Agreed. I process 8 threads at 100% load for 10-12 hours and I have never had temps go over 60-70c

    I doubt 104c is possible, you would suffer burns from the aluminium case if the temps where real.


    Sent from my iPad using Tapatalk 2
     
  20. GGJstudios macrumors Westmere

    GGJstudios

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    #20
    Such temps are quite real, as has been reported many times in this forum. The aluminum case can certainly get too hot for comfort during heavy workloads. That is quite normal.
     
  21. bkribbs, Jul 30, 2013
    Last edited: Jul 30, 2013

    bkribbs thread starter macrumors 65816

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    #21
    Excuse me. I really didn't appreciate the one sentence answer which is not true. Heat causes damage, and saying that as long as its not glowing, I'm ok, is just wrong. I'm perfectly knowledgable that heat can be bad for computers. I was clarifying how damaging it is to these and at what temps. His answer simply was not detailed enough.

    Also, please don't call people liars. Its not beneficial and just pisses people off. AKA me. I had windows 7 running matlab in a virtualbox processing stuff for 12+ hours at the same time as I was using OS X for minecraft or something else. I absolutely saw 104. I'm saying it was there for all of 5 seconds, (it didn't "stay there") but it was there for a few moments. No need to call anyone a liar or be sarcastic. That does not promote a friendly forum.

    And I'm the jerk... :rolleyes:

    I definitely am not re applying thermal paste to my 2k laptop. However, when I get my screen replaced for IR, I think I am going to tell them it gets really hot and ask them to do so.

    Oh and thank you to everyone who was being legitimately helpful. Its very appreciated.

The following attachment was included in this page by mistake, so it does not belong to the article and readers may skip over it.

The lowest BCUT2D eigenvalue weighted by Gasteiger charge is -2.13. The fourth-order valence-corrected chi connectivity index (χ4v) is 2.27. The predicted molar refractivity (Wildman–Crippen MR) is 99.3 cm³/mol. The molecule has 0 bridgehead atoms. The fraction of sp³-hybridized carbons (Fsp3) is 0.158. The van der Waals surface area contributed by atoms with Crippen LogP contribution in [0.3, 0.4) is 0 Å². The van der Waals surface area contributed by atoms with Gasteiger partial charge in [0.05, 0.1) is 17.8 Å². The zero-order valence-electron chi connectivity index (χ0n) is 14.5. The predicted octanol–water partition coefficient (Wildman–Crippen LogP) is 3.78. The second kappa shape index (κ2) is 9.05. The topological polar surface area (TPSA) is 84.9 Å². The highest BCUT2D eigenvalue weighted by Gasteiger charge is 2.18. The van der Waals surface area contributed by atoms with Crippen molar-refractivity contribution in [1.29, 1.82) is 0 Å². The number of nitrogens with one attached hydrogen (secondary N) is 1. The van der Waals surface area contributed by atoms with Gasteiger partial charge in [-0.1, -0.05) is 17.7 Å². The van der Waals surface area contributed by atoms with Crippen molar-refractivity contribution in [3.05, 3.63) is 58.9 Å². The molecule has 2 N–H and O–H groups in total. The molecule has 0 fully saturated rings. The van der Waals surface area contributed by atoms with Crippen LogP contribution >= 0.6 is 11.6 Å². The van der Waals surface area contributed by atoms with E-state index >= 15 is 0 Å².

22. Serban Suspended

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    Jan 8, 2013
    #22
    now on Idle lets say the fan is at 1400 rpm
     
  23. GGJstudios macrumors Westmere

    GGJstudios

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    #23
    Thanks! I'll update my post in the future.
     
  24. throAU, Jul 30, 2013
    Last edited: Jul 30, 2013

    throAU macrumors 601

    throAU

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    #24
    It might be COMMON (on apple MacBooks), but it's certainly not desirable, and no other manufacturer's machines do this (to anywhere near this extent) that I've experienced in over 15 years dealing with portable machines.

    And that includes some pretty terrible (in other respects) PC hardware. It also includes the same generation hardware (with the same CPU and comparable GPU) churned out by HP, Lenovo and Dell.

    You can't tell me this is "too hard" for apple to get right either, this is the company who laser cuts holes in their speaker grilles and goes above and beyond the norm with regards to the way they engineer their product.

    They simply need to figure out how to get their thermal compound applied with more finesse than the average backyard truck mechanic, which surely should be achievable by the most profitable computing hardware manufacturer on the face of the planet.

    This is a major problem, given that Apple spend so much effort on R&D, only to have it completely ******** up in the assembly process (presumably, by foxconn?)

    It's literally pretty much the ONLY complaint I have about my MBP. Heat generation (and thus, fan noise).


    And for those who are commenting that the MBP is not supposed to be able to run at full CPU usage or whatever... please. As demonstrated, if the assembly process wasn't screwed up, the hardware design is more than capable of doing so WITHOUT sounding like a jet turbine.
     
  25. Cubytus macrumors 65816

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    Mar 2, 2007
    #25
    When running multiple virtual machines, mine gets 92 degrees (reported in iStat). I can't put it on my lap of course since it's so hot, and the fan whining is really annoying.

    I experienced a bit more instability while running at this temperature for long periods of time, but I couldn't say if it came from the software I am using, or the temp itself.